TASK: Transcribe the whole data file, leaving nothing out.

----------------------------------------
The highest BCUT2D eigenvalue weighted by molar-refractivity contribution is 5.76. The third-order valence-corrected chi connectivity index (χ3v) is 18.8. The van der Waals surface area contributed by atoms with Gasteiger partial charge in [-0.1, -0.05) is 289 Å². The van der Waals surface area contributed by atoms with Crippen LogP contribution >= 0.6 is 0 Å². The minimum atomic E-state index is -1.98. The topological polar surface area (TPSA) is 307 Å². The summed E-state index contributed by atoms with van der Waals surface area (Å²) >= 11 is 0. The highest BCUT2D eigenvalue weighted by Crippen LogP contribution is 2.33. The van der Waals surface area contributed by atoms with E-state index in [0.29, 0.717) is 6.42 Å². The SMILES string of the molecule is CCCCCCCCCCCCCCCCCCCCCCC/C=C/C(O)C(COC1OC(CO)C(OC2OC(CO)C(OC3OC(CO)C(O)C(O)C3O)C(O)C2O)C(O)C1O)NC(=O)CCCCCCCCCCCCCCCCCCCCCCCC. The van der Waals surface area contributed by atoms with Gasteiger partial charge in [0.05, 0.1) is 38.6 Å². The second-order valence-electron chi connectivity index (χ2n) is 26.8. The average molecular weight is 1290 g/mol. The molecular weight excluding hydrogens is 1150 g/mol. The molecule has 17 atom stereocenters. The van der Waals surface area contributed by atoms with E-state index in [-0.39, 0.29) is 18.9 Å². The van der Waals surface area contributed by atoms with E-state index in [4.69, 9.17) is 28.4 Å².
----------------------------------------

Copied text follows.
The highest BCUT2D eigenvalue weighted by molar-refractivity contribution is 5.76. The third-order valence-corrected chi connectivity index (χ3v) is 18.8. The van der Waals surface area contributed by atoms with Gasteiger partial charge in [-0.1, -0.05) is 289 Å². The van der Waals surface area contributed by atoms with Crippen LogP contribution >= 0.6 is 0 Å². The minimum atomic E-state index is -1.98. The topological polar surface area (TPSA) is 307 Å². The summed E-state index contributed by atoms with van der Waals surface area (Å²) >= 11 is 0. The highest BCUT2D eigenvalue weighted by Crippen LogP contribution is 2.33. The van der Waals surface area contributed by atoms with E-state index in [0.29, 0.717) is 6.42 Å². The SMILES string of the molecule is CCCCCCCCCCCCCCCCCCCCCCC/C=C/C(O)C(COC1OC(CO)C(OC2OC(CO)C(OC3OC(CO)C(O)C(O)C3O)C(O)C2O)C(O)C1O)NC(=O)CCCCCCCCCCCCCCCCCCCCCCCC. The van der Waals surface area contributed by atoms with Gasteiger partial charge in [0.05, 0.1) is 38.6 Å². The second-order valence-electron chi connectivity index (χ2n) is 26.8. The average molecular weight is 1290 g/mol. The molecular weight excluding hydrogens is 1150 g/mol. The molecule has 17 atom stereocenters. The van der Waals surface area contributed by atoms with E-state index in [-0.39, 0.29) is 18.9 Å². The van der Waals surface area contributed by atoms with E-state index in [4.69, 9.17) is 28.4 Å².